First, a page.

On Tuesday, the Bureau of Economic Analysis released its data for the 2020 outdoor recreation economy. Most sectors bore the brunt of the pandemic. On the other hand, boating, cycling, and RV’ing thrived.
The 2020 U.S. outdoor recreation economy may not have been as lucrative overall as it was in previous years. But that didn’t stop people from going outside, especially on boats, bikes, and RVs.
On Tuesday, Nov. 9, a Bureau of Economic Analysis (BEA) report showed a 19% drop in the outdoor recreation economy between 2019 and 2020. In terms of dollars, the sector was worth $459.8 billion in GDP in 2019; in 2020, that number dropped to $373.4 billion.
Notably, the BEA’s “outdoor recreation” includes products like camping gear and off-road vehicles, as well as supporting infrastructure like lodging, restaurants, etc. Concerts and festivals, which took a massive hit, also fall under this category.
Nevertheless, the pandemic hit the outdoor recreation economy harder than the economy at large. The BEA measured a 3.4% overall economic downturn during the same period.
Associated employment also took a big hit, as 17.1% fewer outdoor recreation jobs were available nationwide. Job availability decreased steeply in every state.
Boating, Bike, and RV Economy Grows
However, COVID-19 generated a positive impact on boating, cycling, and RV’ing.
The boating and fishing economy jumped from $23.6 billion in 2019 to $30.8 billion in 2020. Bass Pro, for instance, reported its retail sales increased from $6.55 billion to $7.32 billion.
As well, REI reported a surge in its water sports segments. According to Senior Public Affairs Program Manager Courtney Gearhart, kayak and stand-up paddleboard sales are growing at triple-digit rates.
The BEA found that bike sales for “leisure” jumped a massive 121% between March 2019 and March 2020. And according to the NPD group, bike sales have only kept growing since then. A 12-month period starting in April 2020 saw the category grow another 57%.
Gearhart told GearJunkie that REI’s numbers reflected the uptick. The retailer “has continued to see high customer demand for bikes (kids and adults) and e-bikes (mobility, leisure, road, and mountain) through 2021,” she said.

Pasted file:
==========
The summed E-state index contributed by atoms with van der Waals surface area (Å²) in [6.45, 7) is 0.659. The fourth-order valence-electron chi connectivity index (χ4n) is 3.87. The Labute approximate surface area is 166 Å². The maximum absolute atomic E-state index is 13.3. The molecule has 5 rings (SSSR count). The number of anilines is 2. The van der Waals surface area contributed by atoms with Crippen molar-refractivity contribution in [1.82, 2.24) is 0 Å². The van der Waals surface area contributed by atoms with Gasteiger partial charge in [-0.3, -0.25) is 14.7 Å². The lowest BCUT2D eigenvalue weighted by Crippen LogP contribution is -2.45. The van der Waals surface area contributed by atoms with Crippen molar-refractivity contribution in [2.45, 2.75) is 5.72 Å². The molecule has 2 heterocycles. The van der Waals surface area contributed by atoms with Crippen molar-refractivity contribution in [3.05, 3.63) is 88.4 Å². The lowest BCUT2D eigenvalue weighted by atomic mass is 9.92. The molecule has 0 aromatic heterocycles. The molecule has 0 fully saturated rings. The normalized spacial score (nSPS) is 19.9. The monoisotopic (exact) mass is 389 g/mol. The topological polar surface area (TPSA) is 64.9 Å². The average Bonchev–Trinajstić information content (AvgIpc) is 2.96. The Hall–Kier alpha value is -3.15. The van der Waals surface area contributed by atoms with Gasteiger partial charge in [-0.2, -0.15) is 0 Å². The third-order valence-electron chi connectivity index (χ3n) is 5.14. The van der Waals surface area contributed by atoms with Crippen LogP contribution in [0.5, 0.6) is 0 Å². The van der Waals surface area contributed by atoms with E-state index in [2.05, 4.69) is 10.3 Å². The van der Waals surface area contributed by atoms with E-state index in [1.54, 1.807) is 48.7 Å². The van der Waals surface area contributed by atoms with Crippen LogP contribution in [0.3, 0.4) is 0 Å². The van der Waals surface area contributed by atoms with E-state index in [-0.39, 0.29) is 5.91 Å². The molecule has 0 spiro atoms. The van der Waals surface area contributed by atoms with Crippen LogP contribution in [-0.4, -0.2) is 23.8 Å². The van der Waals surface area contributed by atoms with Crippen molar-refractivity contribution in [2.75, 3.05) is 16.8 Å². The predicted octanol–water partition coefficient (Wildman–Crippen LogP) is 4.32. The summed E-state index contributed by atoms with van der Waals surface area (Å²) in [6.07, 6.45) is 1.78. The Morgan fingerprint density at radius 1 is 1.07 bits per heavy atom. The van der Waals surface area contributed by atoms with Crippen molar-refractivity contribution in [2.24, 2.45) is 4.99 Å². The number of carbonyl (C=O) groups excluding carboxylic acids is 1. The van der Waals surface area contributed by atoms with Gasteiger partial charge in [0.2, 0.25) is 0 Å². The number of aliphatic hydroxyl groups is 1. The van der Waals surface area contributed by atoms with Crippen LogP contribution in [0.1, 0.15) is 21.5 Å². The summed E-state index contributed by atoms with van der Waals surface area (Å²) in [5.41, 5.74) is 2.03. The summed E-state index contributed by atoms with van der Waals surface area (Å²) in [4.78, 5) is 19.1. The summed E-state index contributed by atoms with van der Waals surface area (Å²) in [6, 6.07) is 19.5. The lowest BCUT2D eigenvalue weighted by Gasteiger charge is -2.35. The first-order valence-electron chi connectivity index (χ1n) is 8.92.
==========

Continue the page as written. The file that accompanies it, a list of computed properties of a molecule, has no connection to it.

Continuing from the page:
Gearhart also pointed to a broader trend observed by the company, in which consumers appear to be responding to supply chain chaos by buying whenever and wherever they can.
“We have worked closely with our cycle vendors to mitigate extremely complex supply chain disruptions; inventory flow has been well below demand both for the industry and REI and this disruption will remain at least through mid-2022,” Gearhart said.
BEA also expects RV shipments to continue to grow, forecasting a 34% increase from 2020 to 2021 — a 14% higher rate than the previous record. RV prices have also gone through the roof, with increases up to 40% in some categories.
Mandated quarantines and closed businesses made people want to get outside. If only loosely quantifiable, that effect is seen to pertain to each category’s growth. Rising housing costs and closed hotels could be helping fuel RVing’s growing popularity.
Outdoor Recreation Economy Depressed Nationwide; Winter Sports Outlook
The overall hit to the industry affected the entire country — only three states (Oklahoma, Ohio, and Arkansas) saw their outdoor economies hold steady from 2019 to 2020, and only Alabama saw an uptick. Predictably, states that rely heavily on travel were hit the hardest. In 2019, Hawaii’s outdoor economy generated nearly 6% of its GDP. In 2020, that number shrank to 3.8%.
Looking ahead, there’s no reason to expect this winter sports season to be a slow one, on- or off-piste. While 2020 hit many resorts hard (many closed for months due to COVID and reopened with limited capacity), Colorado’s typical early-season resorts are open.
In California, Mammoth and Palisades Tahoe both opened early. Most are operating at full capacity. And at REI, cross-country ski and snowshoe sales have hit an astronomical seven times their 2019 numbers.
COVID may have taken its toll on the outdoor industry. But navigating the upcoming season is beginning to look, if not normal, at least slightly more predictable.